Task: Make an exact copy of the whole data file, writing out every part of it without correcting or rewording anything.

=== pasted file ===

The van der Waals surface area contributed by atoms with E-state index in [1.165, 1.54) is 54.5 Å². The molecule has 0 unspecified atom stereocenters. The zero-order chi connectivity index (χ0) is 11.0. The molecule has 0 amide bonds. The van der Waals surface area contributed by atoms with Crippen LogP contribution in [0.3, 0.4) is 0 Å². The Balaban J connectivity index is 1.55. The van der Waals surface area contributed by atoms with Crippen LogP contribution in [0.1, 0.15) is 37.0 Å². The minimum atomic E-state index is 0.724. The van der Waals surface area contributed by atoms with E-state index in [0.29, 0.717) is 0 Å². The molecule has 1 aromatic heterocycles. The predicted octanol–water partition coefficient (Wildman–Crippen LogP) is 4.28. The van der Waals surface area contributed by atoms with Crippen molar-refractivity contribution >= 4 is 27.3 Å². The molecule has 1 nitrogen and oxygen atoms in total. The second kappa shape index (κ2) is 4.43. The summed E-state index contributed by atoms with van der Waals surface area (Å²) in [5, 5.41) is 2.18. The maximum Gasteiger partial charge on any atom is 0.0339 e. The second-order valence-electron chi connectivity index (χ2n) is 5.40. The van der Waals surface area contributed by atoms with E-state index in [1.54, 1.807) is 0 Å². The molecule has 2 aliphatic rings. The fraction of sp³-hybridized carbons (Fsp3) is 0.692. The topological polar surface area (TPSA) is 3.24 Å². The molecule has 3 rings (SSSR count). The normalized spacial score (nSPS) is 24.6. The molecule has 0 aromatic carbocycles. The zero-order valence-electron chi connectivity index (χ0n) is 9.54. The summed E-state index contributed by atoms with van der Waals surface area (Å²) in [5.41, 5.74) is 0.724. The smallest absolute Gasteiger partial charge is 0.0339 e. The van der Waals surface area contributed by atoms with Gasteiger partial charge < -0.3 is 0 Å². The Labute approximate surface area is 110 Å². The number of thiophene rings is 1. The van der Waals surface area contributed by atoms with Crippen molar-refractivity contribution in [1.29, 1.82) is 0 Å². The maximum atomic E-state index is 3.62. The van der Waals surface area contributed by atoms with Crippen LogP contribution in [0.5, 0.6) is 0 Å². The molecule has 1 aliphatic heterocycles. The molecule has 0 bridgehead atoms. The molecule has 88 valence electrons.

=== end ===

The van der Waals surface area contributed by atoms with E-state index in [1.165, 1.54) is 54.5 Å². The molecule has 0 unspecified atom stereocenters. The zero-order chi connectivity index (χ0) is 11.0. The molecule has 0 amide bonds. The van der Waals surface area contributed by atoms with Crippen LogP contribution in [0.3, 0.4) is 0 Å². The Balaban J connectivity index is 1.55. The van der Waals surface area contributed by atoms with Crippen LogP contribution in [0.1, 0.15) is 37.0 Å². The minimum atomic E-state index is 0.724. The van der Waals surface area contributed by atoms with E-state index in [0.29, 0.717) is 0 Å². The molecule has 1 aromatic heterocycles. The predicted octanol–water partition coefficient (Wildman–Crippen LogP) is 4.28. The van der Waals surface area contributed by atoms with Crippen molar-refractivity contribution >= 4 is 27.3 Å². The molecule has 1 nitrogen and oxygen atoms in total. The second kappa shape index (κ2) is 4.43. The summed E-state index contributed by atoms with van der Waals surface area (Å²) in [5, 5.41) is 2.18. The maximum Gasteiger partial charge on any atom is 0.0339 e. The second-order valence-electron chi connectivity index (χ2n) is 5.40. The van der Waals surface area contributed by atoms with E-state index in [1.54, 1.807) is 0 Å². The molecule has 2 aliphatic rings. The fraction of sp³-hybridized carbons (Fsp3) is 0.692. The topological polar surface area (TPSA) is 3.24 Å². The molecule has 3 rings (SSSR count). The normalized spacial score (nSPS) is 24.6. The molecule has 0 aromatic carbocycles. The zero-order valence-electron chi connectivity index (χ0n) is 9.54. The summed E-state index contributed by atoms with van der Waals surface area (Å²) in [5.41, 5.74) is 0.724. The smallest absolute Gasteiger partial charge is 0.0339 e. The van der Waals surface area contributed by atoms with Gasteiger partial charge < -0.3 is 0 Å². The Labute approximate surface area is 110 Å². The number of thiophene rings is 1. The van der Waals surface area contributed by atoms with Crippen molar-refractivity contribution in [1.29, 1.82) is 0 Å². The maximum atomic E-state index is 3.62. The van der Waals surface area contributed by atoms with Crippen LogP contribution in [0.5, 0.6) is 0 Å². The molecule has 1 aliphatic heterocycles. The molecule has 0 bridgehead atoms. The molecule has 88 valence electrons.